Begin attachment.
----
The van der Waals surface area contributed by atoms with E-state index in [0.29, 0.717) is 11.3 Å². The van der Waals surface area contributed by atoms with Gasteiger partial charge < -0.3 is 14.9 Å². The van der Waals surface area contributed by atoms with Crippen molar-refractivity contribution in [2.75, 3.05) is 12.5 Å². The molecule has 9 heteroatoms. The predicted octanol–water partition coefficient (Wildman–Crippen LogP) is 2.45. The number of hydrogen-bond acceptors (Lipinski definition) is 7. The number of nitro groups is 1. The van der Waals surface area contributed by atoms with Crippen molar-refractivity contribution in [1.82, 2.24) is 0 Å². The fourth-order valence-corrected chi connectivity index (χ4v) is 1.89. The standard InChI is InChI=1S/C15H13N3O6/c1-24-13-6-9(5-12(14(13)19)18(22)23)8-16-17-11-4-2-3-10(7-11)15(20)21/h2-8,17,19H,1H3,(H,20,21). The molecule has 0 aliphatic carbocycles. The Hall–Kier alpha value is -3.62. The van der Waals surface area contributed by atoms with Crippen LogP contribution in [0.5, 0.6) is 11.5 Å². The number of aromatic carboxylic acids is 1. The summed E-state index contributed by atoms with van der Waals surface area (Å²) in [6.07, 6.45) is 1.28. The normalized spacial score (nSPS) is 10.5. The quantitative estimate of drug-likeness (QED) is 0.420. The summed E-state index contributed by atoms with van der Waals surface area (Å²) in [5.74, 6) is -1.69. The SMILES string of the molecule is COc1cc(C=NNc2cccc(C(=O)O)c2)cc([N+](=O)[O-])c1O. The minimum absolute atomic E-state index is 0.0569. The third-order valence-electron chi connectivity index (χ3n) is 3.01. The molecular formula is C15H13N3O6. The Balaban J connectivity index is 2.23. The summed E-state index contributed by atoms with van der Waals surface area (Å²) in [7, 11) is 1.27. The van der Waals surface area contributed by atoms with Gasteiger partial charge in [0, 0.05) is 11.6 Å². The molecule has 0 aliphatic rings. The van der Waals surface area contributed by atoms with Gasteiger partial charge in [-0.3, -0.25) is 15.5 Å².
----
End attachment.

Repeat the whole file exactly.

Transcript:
The van der Waals surface area contributed by atoms with E-state index in [0.29, 0.717) is 11.3 Å². The van der Waals surface area contributed by atoms with Gasteiger partial charge < -0.3 is 14.9 Å². The van der Waals surface area contributed by atoms with Crippen molar-refractivity contribution in [2.75, 3.05) is 12.5 Å². The molecule has 9 heteroatoms. The predicted octanol–water partition coefficient (Wildman–Crippen LogP) is 2.45. The number of hydrogen-bond acceptors (Lipinski definition) is 7. The number of nitro groups is 1. The van der Waals surface area contributed by atoms with Crippen molar-refractivity contribution in [1.82, 2.24) is 0 Å². The fourth-order valence-corrected chi connectivity index (χ4v) is 1.89. The standard InChI is InChI=1S/C15H13N3O6/c1-24-13-6-9(5-12(14(13)19)18(22)23)8-16-17-11-4-2-3-10(7-11)15(20)21/h2-8,17,19H,1H3,(H,20,21). The molecule has 0 aliphatic carbocycles. The Hall–Kier alpha value is -3.62. The van der Waals surface area contributed by atoms with Crippen LogP contribution in [0.5, 0.6) is 11.5 Å². The number of aromatic carboxylic acids is 1. The summed E-state index contributed by atoms with van der Waals surface area (Å²) in [6.07, 6.45) is 1.28. The normalized spacial score (nSPS) is 10.5. The quantitative estimate of drug-likeness (QED) is 0.420. The summed E-state index contributed by atoms with van der Waals surface area (Å²) in [5.74, 6) is -1.69. The SMILES string of the molecule is COc1cc(C=NNc2cccc(C(=O)O)c2)cc([N+](=O)[O-])c1O. The minimum absolute atomic E-state index is 0.0569. The third-order valence-electron chi connectivity index (χ3n) is 3.01. The molecular formula is C15H13N3O6. The Balaban J connectivity index is 2.23. The summed E-state index contributed by atoms with van der Waals surface area (Å²) in [7, 11) is 1.27. The van der Waals surface area contributed by atoms with Gasteiger partial charge in [0, 0.05) is 11.6 Å². The molecule has 0 aliphatic rings. The van der Waals surface area contributed by atoms with Gasteiger partial charge in [-0.3, -0.25) is 15.5 Å².